Does Your Idea Feel Like An Impossible Dream?

Doubt kills more dreams than failure ever will.
— Suzy Kassem
Does It Feel Like An Impossible Dream?

What would it mean for your sense of purpose to go to bed feeling effective and knowing your work has contributed to the world? Does it feel like an impossible dream? We're not talking crossing off a couple of things from your to-do list. We're talking about following through on things that are actually important to you. Priorities that light you up.

You could map out where you'd like to be in your career in the next couple of years. You could start a side hustle. You could spend the free time you have to do things with the people you love. But first, let's accept the fact that creating a life where this is possible is going to take some hard work. But there's a right way and wrong way to go about doing it.

Chris Anderson is best known as the head of the TED conference. The TED motto? Ideas worth spreading. Find your potential, learn something new, shift your perspective, explore what's possible, broaden your horizons. If you've used the internet, you'd have to go out of your way to avoid seeing at least one of their videos.

What does that tell you? Anderson and their team know what they're doing. They share a simple equation with presenters in putting together their talks. Overstuffed equals underexplained.

Like a snapshot in a photo, this equation captures the single moment where most people get stuck in life. A schedule that looks like an episode of hoarders. You have no idea what's important to them. Hell, they have no idea what's important to them. They'll lead you down a narrow path that winds through the "living room," with shit piled to the ceiling. Every room looks like a garbage dump. Their life is swallowed up by clutter.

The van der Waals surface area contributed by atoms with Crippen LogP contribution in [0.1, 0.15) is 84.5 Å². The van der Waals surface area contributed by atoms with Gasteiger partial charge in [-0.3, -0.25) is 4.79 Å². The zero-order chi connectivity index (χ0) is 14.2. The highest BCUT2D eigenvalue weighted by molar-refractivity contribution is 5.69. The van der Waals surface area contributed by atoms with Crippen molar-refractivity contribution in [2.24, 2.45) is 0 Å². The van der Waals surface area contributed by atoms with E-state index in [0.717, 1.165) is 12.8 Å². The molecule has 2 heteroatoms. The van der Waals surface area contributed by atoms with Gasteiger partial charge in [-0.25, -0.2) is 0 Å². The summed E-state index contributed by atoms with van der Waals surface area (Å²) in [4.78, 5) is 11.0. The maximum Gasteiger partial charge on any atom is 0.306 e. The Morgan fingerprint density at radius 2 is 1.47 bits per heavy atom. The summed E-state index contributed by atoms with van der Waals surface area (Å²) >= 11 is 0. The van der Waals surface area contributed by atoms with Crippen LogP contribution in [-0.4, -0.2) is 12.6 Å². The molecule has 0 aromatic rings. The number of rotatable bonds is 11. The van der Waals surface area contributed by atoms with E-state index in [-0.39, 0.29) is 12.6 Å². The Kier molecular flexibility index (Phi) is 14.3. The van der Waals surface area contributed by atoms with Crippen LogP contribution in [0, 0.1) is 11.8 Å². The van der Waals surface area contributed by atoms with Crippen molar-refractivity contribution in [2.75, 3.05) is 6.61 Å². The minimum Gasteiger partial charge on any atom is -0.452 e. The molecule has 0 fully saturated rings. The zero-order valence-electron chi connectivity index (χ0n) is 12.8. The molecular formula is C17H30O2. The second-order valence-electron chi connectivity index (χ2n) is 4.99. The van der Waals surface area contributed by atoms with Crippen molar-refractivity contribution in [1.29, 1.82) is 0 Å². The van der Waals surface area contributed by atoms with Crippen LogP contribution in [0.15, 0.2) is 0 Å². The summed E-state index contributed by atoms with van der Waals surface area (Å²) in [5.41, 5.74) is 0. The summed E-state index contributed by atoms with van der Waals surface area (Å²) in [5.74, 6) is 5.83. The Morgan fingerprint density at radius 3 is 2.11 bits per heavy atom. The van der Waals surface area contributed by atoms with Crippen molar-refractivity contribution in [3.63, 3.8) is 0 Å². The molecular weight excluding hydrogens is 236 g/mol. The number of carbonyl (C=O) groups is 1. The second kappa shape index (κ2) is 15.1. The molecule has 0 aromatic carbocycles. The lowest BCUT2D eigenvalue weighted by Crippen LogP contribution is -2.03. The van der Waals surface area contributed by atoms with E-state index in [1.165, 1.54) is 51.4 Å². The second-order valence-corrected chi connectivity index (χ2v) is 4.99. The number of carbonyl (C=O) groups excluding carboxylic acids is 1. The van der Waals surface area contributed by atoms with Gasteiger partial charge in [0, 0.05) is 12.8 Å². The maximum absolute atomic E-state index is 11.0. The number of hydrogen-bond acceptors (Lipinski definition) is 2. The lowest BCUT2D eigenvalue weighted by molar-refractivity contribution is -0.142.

A TED talk that lives up to the motto doesn't come about by chance. It requires taking a ruthless approach to clearing the clutter so you have a central focus. Anderson says that "To provide an effective talk, you must slash back the range of topics you will cover to a single, connected thread - a throughline that can be properly developed. In a sense, you cover less, but the impact will actually be significantly greater."

If you want to have a similar impact in your life, it might be time to review your calendar before it bleeds you dry.

One of my favourite authors is Brené Brown. She's written five #1 New York Times bestsellers. You're not going to find her books spread throughout a book store. She's not a bestseller in pottery, origami, keto diets, harlequin romance novels and the history of the cold war. Brown has a throughline to her work. She writes on courage, vulnerability, shame, and empathy. Her throughline is simple - every time we choose courage, we make everyone around us a little better and the world a little braver.

But even professionals like Brené Brown struggle to meet the tight time demands of a TED talk. She recommends using a simple formula you can apply to cut the clutter from your life. I used it in designing a life I don't need to escape from. It's given me the creative freedom to pursue doing things that I love and amplifies the impact of my work.

"Plan your talk. Then cut it by half. Once you've grieved the loss of half of your talk, cut it another 50 percent. It's seductive to think about how much you can fit into 18 minutes. The better question for me is, 'What can you unpack in a meaningful way in 18 minutes.'"